Skip to main content

Trying for a Sculpture - Bruce McLean, Natalie Doyle, Abi Lewis, David Bellingham

Lust and the Apple, Temple, near Gorebridge until February 15th
Four stars

Bruce McLean may have been absent from the opening of this group show named after one of his wry works, but his playful spirit permeated throughout Lust and the Apple's former school-house. Outside, the soundtrack to two of McLean's three films on show could be heard, bleeding through the walls like an end of term disco. En route, you needed to navigate Tentilla, a drive-way construction and one of a menagerie of imagined creatures by Abi Lewis. Also on show are an array of heads on sticks in the garden called Critters, a pair of mop-headed dogs on wheels and a snake-lined altar.

Beaming down from the outside wall is THIS COLOUR IN THE PLACE OF ANOTHER, the first of a proposed series of four neon pieces by David Bellingham. Indoors, another text-based work, THINGS ARE NOT LIKE OTHER THINGS THEY JUST ARE OTHER THINGS (BLACKBOARD) is an equally gnomic lesson. In the bath-room, Natalie Doyle's performance, SCEADU, saw her incanting intimations of mortality as light and shade projections were mapped out across her body.

As for McLean, in I Want My Crown (2013) he shimmies on camera to Kevin Coyne’s song of the same name beneath a paper crown on a shelf above, looking for all the world like a pocket-size Pa' Ubu. fools rush in and make the new sculptures (5 pieces) is the oldest film on show. In it, McLean casts himself as an absurdist music hall turn attempting to arrange pieces of wood on a wall, only for them to repeatedly come crashing down. In Chicken Wing, commissioned this year by the Cooper Gallery, Dundee, McLean resembles a solitary mod in a Glasgow dance hall throwing shapes to another jaunty blues by Coyne. The song's lyrics are an accidental summation of everything McLean is about, doing his thing, dancing on regardless.

The List, January 2018

ends

Comments

Popular posts from this blog

The Art School Dance Goes On Forever – Snapshots Of Masters Of The Multiverse

Intro – Snapshots – Deaf School

1

In 1980, the same year as the Manchester band, Magazine, released a 7
inch single called A Song From Under The Floorboards – a three verse
and chorus distillation of Dostoyevsky's novel, Notes From Underground
– an art school scandal occurred.

This scandal took place in Liverpool, and was based around a project
called the Furbelows, although it became better known in the Liverpool
Echo and other organs that reported it as the Woolly Nudes.

The Furbelows, or Woolly Nudes, were a group of artists who had come
out of Liverpool College of Art, who, dressed in grotesque woolly
costumes which featured knitted approximations of male and female
genitalia, made assorted public interventions around the city centre as
kind of living sculptures acting out assorted narratives.

The Furbelows project had been funded by what was then Merseyside Arts
Association, and, after the participants were arrested and taken to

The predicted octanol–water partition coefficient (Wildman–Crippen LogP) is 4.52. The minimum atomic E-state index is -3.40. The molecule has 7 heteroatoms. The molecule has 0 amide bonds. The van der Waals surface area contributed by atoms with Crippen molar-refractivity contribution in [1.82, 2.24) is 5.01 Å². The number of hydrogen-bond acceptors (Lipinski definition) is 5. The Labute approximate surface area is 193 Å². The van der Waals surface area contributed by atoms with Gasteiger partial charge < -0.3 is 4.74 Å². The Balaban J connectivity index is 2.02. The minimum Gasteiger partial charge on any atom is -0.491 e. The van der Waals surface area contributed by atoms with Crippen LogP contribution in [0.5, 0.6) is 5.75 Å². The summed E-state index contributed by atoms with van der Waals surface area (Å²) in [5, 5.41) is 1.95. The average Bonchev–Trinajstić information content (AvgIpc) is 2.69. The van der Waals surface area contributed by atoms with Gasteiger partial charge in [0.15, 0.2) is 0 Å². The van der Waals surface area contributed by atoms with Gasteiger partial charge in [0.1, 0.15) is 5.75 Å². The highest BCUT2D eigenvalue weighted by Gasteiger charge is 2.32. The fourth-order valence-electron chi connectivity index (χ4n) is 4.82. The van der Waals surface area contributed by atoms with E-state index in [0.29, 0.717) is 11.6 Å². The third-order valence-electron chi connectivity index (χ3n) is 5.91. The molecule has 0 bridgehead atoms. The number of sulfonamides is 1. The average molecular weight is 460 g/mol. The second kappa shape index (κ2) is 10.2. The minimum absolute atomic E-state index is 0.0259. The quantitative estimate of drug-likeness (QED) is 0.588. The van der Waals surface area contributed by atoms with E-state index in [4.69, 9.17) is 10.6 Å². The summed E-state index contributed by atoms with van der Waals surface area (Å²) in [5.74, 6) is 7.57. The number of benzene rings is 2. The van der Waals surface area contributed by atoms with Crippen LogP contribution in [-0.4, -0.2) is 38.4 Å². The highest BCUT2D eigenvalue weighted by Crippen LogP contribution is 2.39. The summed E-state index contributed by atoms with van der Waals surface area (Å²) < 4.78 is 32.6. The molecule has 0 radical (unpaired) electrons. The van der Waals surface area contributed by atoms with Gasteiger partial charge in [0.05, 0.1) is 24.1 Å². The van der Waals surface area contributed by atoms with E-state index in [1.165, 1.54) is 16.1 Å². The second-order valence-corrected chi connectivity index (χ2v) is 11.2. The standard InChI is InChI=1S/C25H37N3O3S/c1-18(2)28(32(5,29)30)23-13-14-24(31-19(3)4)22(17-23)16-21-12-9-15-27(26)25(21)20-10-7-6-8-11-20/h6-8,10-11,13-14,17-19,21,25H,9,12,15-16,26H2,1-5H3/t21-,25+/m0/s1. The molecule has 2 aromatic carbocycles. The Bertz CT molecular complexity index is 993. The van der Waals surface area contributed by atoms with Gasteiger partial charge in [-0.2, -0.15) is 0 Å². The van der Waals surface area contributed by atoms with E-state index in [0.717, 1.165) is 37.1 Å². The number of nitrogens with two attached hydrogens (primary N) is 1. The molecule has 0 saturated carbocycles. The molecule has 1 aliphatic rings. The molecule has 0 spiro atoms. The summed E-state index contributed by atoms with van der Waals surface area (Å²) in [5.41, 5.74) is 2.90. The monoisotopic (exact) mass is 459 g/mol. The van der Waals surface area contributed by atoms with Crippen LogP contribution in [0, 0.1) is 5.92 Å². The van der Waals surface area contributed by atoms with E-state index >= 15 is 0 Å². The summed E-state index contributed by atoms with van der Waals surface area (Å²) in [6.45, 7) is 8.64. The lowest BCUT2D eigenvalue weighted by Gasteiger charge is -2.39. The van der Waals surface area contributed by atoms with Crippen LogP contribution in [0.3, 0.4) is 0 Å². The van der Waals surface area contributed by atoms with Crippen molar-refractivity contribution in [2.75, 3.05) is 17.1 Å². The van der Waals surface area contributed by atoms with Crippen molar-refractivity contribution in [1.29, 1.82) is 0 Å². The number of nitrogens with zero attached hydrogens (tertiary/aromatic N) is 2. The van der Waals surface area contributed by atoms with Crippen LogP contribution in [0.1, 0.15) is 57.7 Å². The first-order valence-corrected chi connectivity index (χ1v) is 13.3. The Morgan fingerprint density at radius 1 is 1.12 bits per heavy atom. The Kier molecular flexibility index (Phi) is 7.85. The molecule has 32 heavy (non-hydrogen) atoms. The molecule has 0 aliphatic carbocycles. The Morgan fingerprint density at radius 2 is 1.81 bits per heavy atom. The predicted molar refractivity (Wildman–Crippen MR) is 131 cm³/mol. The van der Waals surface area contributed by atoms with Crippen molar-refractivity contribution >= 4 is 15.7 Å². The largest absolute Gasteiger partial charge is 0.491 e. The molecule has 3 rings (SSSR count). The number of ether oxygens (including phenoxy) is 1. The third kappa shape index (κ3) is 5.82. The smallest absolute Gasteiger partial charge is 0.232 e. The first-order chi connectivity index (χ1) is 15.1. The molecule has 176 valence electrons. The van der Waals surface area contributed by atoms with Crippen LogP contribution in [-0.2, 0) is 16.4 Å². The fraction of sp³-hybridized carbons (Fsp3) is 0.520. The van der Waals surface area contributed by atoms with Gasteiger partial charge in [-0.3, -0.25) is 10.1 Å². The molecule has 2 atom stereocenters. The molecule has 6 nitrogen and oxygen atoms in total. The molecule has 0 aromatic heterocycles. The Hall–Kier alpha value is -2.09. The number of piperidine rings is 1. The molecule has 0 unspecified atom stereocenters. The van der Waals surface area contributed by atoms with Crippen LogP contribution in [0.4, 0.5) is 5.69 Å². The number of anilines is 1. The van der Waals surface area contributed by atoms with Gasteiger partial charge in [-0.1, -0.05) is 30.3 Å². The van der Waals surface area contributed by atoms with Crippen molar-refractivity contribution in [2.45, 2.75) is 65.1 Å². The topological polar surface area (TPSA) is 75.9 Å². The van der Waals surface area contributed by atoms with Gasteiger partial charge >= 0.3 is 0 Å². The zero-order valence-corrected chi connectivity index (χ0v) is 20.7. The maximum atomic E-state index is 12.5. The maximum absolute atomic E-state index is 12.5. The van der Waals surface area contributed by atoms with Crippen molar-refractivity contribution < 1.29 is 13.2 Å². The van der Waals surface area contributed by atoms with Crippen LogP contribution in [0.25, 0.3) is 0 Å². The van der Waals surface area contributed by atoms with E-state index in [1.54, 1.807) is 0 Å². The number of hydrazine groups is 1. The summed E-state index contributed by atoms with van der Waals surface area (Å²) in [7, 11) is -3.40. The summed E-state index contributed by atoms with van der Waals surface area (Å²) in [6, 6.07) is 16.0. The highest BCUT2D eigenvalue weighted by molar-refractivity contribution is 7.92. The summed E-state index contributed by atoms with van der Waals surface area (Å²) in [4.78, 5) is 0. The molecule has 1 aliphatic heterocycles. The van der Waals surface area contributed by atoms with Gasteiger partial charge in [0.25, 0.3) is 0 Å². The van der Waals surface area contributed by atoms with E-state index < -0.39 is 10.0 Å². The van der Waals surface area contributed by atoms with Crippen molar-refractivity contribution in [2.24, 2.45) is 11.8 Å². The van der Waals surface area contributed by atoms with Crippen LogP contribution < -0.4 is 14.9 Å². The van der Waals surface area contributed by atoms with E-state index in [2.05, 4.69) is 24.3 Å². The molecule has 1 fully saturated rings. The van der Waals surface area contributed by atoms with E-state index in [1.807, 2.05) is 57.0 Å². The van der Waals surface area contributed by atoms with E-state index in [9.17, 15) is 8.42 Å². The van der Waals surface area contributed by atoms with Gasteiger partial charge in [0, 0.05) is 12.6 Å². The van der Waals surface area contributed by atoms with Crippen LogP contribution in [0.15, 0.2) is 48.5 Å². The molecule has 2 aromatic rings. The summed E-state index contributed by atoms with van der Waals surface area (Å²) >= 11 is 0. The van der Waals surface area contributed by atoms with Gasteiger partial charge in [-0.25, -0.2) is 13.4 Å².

court on obscenity charges after what…

Peter Brook – The Prisoner

Peter Brook is no stranger to Scotland, ever since the guru of European and world theatre first brought his nine-hour epic, The Mahabharata, to Glasgow in 1988. That was at the city’s old transport museum, which by 1990 had become Tramway, the still-functioning permanent venue that opened up Glasgow and Scotland as a major channel for international theatre in a way that had previously only been on offer at Edinburgh International Festival.
Brook and his Paris-based Theatre des Bouffes du Nord company’s relationship with Tramway saw him bring his productions of La Tragedie de Carmen, La Tempete, Pellease et Mellisande, The Man Who…, and Oh Les Beaux Jours – the French version of Samuel Beckett’s Happy Days – to Glasgow.
Thirty years on from The Mahabharata, Brook comes to EIF with another piece of pan-global theatre as part of a residency by Theatre des Bouffes du Nord, which Brook has led since he decamped to Paris from London in the early 1970s. The current Edinburgh residency has alr…

Romeo And Juliet - Shakespeare's Globe Comes to Glasgow

Open-air Shakepeares are a summer-time perennial of the theatre calendar, attracting picnicking audiences as much as midges. More often than not, such romps through the grass are frothy, heritage industry affairs designed to be accompanied by strawberries and cream and not to be taken too seriously. Shakespeare’s Globe theatre company look set to change such perceptions when they open their outdoor tour of Romeo And Juliet in Glasgow next week as part of the West End festival.

For the two young actors taking the title roles of the doomed lovers, it will also be something of a homecoming. Richard Madden and Ellie Piercy both studied in Glasgow prior to turning professional. Indeed, Madden has yet to graduate from the acting course at RSAMD, and, as well as facing the pressures of playing such a meaty role in close proximity to the audience, will have the added anxiety of being assessed and graded by his tutors.

“This is the end of my third year,” says Madden following a Saturday mornin…